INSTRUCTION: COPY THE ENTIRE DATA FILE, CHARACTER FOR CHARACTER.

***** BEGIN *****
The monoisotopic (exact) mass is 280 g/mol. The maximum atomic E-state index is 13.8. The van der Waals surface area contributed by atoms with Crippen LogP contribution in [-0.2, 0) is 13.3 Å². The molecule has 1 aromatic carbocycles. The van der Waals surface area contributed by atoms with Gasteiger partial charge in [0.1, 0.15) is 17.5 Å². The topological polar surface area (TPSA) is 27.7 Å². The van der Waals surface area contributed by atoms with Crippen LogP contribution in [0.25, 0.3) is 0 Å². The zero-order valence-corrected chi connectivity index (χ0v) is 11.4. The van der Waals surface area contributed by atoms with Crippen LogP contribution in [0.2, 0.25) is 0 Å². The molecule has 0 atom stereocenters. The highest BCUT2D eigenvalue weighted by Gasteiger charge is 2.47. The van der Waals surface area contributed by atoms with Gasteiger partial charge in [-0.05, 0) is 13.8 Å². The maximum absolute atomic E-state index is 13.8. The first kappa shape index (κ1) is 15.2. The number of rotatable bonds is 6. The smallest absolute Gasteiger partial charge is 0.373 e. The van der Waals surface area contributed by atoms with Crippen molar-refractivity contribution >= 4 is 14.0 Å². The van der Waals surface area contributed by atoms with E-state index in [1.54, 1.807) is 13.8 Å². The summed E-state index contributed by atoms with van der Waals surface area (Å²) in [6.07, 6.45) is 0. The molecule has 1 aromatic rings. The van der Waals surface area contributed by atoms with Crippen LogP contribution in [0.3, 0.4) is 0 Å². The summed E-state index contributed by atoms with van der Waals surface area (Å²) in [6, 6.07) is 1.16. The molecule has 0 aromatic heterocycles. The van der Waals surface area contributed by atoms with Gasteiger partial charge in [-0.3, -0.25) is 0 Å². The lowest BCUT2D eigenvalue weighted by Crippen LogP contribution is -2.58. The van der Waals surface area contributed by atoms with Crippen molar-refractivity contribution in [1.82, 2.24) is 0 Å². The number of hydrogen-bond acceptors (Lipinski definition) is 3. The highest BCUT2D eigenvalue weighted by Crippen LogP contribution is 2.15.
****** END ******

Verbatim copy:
The monoisotopic (exact) mass is 280 g/mol. The maximum atomic E-state index is 13.8. The van der Waals surface area contributed by atoms with Crippen LogP contribution in [-0.2, 0) is 13.3 Å². The molecule has 1 aromatic carbocycles. The van der Waals surface area contributed by atoms with Gasteiger partial charge in [0.1, 0.15) is 17.5 Å². The topological polar surface area (TPSA) is 27.7 Å². The van der Waals surface area contributed by atoms with Crippen LogP contribution in [0.25, 0.3) is 0 Å². The zero-order valence-corrected chi connectivity index (χ0v) is 11.4. The van der Waals surface area contributed by atoms with Crippen LogP contribution in [0.2, 0.25) is 0 Å². The molecule has 0 atom stereocenters. The highest BCUT2D eigenvalue weighted by Gasteiger charge is 2.47. The van der Waals surface area contributed by atoms with Gasteiger partial charge in [-0.05, 0) is 13.8 Å². The maximum absolute atomic E-state index is 13.8. The first kappa shape index (κ1) is 15.2. The number of rotatable bonds is 6. The smallest absolute Gasteiger partial charge is 0.373 e. The van der Waals surface area contributed by atoms with Crippen molar-refractivity contribution >= 4 is 14.0 Å². The van der Waals surface area contributed by atoms with E-state index in [1.54, 1.807) is 13.8 Å². The summed E-state index contributed by atoms with van der Waals surface area (Å²) in [6.07, 6.45) is 0. The molecule has 1 aromatic rings. The van der Waals surface area contributed by atoms with Crippen LogP contribution in [0.3, 0.4) is 0 Å². The summed E-state index contributed by atoms with van der Waals surface area (Å²) in [6, 6.07) is 1.16. The molecule has 0 aromatic heterocycles. The van der Waals surface area contributed by atoms with Gasteiger partial charge in [-0.3, -0.25) is 0 Å². The lowest BCUT2D eigenvalue weighted by Crippen LogP contribution is -2.58. The van der Waals surface area contributed by atoms with Crippen molar-refractivity contribution in [1.82, 2.24) is 0 Å². The number of hydrogen-bond acceptors (Lipinski definition) is 3. The highest BCUT2D eigenvalue weighted by Crippen LogP contribution is 2.15.